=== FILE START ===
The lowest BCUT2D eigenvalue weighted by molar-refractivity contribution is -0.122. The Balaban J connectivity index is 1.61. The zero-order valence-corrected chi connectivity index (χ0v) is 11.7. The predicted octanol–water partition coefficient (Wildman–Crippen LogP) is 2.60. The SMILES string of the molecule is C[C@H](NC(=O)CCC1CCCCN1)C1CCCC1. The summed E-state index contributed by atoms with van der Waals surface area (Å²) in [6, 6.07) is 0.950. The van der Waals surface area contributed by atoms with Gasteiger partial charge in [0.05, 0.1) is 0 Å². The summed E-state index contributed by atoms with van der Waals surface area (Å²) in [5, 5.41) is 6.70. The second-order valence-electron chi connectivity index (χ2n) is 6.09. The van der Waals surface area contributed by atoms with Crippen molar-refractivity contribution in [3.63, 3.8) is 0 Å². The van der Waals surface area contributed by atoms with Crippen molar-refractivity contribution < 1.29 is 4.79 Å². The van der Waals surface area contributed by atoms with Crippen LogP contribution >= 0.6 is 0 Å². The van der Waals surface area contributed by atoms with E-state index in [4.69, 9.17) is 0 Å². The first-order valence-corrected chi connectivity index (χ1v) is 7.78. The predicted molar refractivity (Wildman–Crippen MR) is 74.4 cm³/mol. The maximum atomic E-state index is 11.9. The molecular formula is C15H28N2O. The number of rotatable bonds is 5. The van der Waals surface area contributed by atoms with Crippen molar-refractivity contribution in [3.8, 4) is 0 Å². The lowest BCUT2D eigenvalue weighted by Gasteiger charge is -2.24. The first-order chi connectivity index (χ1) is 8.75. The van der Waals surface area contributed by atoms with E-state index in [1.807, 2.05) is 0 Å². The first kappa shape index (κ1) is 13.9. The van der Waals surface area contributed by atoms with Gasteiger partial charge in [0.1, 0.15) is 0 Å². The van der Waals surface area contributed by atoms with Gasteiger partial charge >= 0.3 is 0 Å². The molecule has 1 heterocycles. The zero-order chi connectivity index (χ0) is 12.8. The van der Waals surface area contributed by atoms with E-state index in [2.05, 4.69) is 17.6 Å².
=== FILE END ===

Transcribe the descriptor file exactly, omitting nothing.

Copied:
The lowest BCUT2D eigenvalue weighted by molar-refractivity contribution is -0.122. The Balaban J connectivity index is 1.61. The zero-order valence-corrected chi connectivity index (χ0v) is 11.7. The predicted octanol–water partition coefficient (Wildman–Crippen LogP) is 2.60. The SMILES string of the molecule is C[C@H](NC(=O)CCC1CCCCN1)C1CCCC1. The summed E-state index contributed by atoms with van der Waals surface area (Å²) in [6, 6.07) is 0.950. The van der Waals surface area contributed by atoms with Gasteiger partial charge in [0.05, 0.1) is 0 Å². The summed E-state index contributed by atoms with van der Waals surface area (Å²) in [5, 5.41) is 6.70. The second-order valence-electron chi connectivity index (χ2n) is 6.09. The van der Waals surface area contributed by atoms with Crippen molar-refractivity contribution in [3.63, 3.8) is 0 Å². The van der Waals surface area contributed by atoms with Crippen molar-refractivity contribution < 1.29 is 4.79 Å². The van der Waals surface area contributed by atoms with Crippen LogP contribution >= 0.6 is 0 Å². The van der Waals surface area contributed by atoms with E-state index in [4.69, 9.17) is 0 Å². The first-order valence-corrected chi connectivity index (χ1v) is 7.78. The predicted molar refractivity (Wildman–Crippen MR) is 74.4 cm³/mol. The maximum atomic E-state index is 11.9. The molecular formula is C15H28N2O. The number of rotatable bonds is 5. The van der Waals surface area contributed by atoms with Crippen molar-refractivity contribution in [3.8, 4) is 0 Å². The lowest BCUT2D eigenvalue weighted by Gasteiger charge is -2.24. The first-order chi connectivity index (χ1) is 8.75. The van der Waals surface area contributed by atoms with E-state index in [1.807, 2.05) is 0 Å². The first kappa shape index (κ1) is 13.9. The van der Waals surface area contributed by atoms with Gasteiger partial charge in [0.1, 0.15) is 0 Å². The van der Waals surface area contributed by atoms with Gasteiger partial charge >= 0.3 is 0 Å². The molecule has 1 heterocycles. The zero-order chi connectivity index (χ0) is 12.8. The van der Waals surface area contributed by atoms with E-state index in [2.05, 4.69) is 17.6 Å².